NIT’s short-wave infrared imaging provides unique view of melt pool

News
May 23, 2019

May 23, 2019

Video footage highlighting the improved definition seen using short-wave infrared imaging (Courtesy NIT)

New Imaging Technologies (NIT), a specialist supplier of imaging sensors and cameras, headquartered in Paris, France, has demonstrated the use of its Short-Wave Infrared (SWIR) imaging systems to monitor the metal Additive Manufacturing process. Working in conjunction with the Institut Maupertuis, a French research centre specialised in automated production processes, the company has released detailed footage of the melt pool formed during certain metal Additive Manufacturing processes.

When dealing with metals, the company states, laser wavelength has to be carefully selected in a region where the metal absorption level is at its maximum. Common metal materials, such as aluminium, copper, chromium, Iron, nickel, tungsten or even platinum have their maximum absorption in a wavelength region between 1-2 μm, contrary to polymer where the maximum absorption wavelength is above 10 μm.

A camera, with the appropriate wavelength, will give the operator the ability to clearly optimise the fabrication processes. Having imaging information or analysis on the melt pool, during the operation of the AM machine, could provide valuable information for process optimisation and in-line quality control, the company states.

In the video footage, NIT illustrates how its WiDy SenS SWIR camera performs in the very high flux scenes of the melt pool in wire-arc Additive Manufacturing (WAAM) and laser Additive Manufacturing processes. Thanks to its high dynamic range, the true shape and geometry of the melt pool can be scene without any blooming effect. The camera can operate up to several hundred frames per second, making it possible to capture fast Additive Manufacturing processes without losing details, such as the ejected droplets around the melt pools.

Watch the video footage here

www.new-imaging-technologies.com

 

 

 

News
May 23, 2019

In the latest issue of Metal AM magazine

Download PDF
 

Extensive AM industry news coverage, as well as the following exclusive deep-dive articles:

  • The GRCop story: The development, production and Additive Manufacturing of NASA’s rocket engine alloys
  • Formnext 2023: Innovations in metal Additive Manufacturing from the industry’s leading international exhibition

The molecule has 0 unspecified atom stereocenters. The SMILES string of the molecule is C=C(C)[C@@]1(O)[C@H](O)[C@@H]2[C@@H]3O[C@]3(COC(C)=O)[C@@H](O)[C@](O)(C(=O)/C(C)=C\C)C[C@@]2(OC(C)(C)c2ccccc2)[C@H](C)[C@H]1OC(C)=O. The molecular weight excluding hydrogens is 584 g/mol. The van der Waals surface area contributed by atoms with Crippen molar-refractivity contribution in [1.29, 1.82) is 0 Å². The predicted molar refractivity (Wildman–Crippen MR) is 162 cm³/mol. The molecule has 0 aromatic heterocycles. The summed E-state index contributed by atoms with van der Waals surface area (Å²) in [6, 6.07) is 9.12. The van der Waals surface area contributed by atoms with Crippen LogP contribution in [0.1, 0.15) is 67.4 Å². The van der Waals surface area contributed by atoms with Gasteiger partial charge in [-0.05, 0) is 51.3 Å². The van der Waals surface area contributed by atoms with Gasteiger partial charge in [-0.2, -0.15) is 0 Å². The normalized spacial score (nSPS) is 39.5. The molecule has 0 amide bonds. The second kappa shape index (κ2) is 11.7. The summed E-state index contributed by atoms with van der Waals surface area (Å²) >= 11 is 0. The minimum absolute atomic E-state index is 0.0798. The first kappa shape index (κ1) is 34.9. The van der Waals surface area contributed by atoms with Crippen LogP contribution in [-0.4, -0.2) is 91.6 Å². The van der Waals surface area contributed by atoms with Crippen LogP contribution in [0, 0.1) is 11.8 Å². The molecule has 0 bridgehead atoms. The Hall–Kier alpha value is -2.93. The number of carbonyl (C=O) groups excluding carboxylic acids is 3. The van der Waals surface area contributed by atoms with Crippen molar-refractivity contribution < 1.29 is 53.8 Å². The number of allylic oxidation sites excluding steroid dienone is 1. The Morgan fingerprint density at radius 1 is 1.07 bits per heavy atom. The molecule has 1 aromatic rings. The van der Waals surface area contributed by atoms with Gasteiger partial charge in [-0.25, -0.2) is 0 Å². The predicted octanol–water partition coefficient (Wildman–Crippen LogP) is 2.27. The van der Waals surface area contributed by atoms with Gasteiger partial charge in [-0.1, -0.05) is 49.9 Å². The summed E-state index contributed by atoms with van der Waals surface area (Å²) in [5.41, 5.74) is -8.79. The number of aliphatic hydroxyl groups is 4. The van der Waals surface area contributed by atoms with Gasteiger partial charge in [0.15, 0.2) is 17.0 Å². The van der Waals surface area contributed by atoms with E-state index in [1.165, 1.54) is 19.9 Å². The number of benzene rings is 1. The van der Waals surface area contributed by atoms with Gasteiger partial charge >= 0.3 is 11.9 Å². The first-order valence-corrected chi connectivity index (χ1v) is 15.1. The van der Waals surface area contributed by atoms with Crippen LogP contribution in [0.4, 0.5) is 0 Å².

• Cybersecurity in Additive Manufacturing: Securing the industry’s future
  • Additive Manufacturing in the jewellery industry: exploring the potential of platinum and titanium
  • Mission possible: The five-year plan to gain FAA and EASA acceptance of in-process monitoring

The world of metal AM to your inbox

Don't miss any new issue of Metal AM magazine, and get the latest industry news. Sign up to our twice weekly newsletter.

Sign up

Discover our magazine archive…

The free to access Metal Additive Manufacturing magazine archive offers unparalleled insight into the world of metal Additive Manufacturing from a commercial and technological perspective through:

  • Reports on visits to leading metal AM part manufacturers and industry suppliers
  • Articles on technology and application trends
  • Information on materials developments
  • Reviews of key technical presentations from the international conference circuit
  • International industry news

All past issues are available to download as free PDFs or view in your browser.

Browse the archive

Looking for AM machines, metal powders or part manufacturing services?

Discover suppliers of these and more in our comprehensive advertisers’ index and buyer’s guide, available in the back of Metal AM magazine.

  • AM machines
  • Process monitoring & calibration
  • Heat treatment & sintering
  • HIP systems & services
  • Pre- & post-processing technology
  • Powders, powder production and analysis
  • Part manufacturers
  • Consulting, training & market data
View online
Share via
Copy link
Powered by Social Snap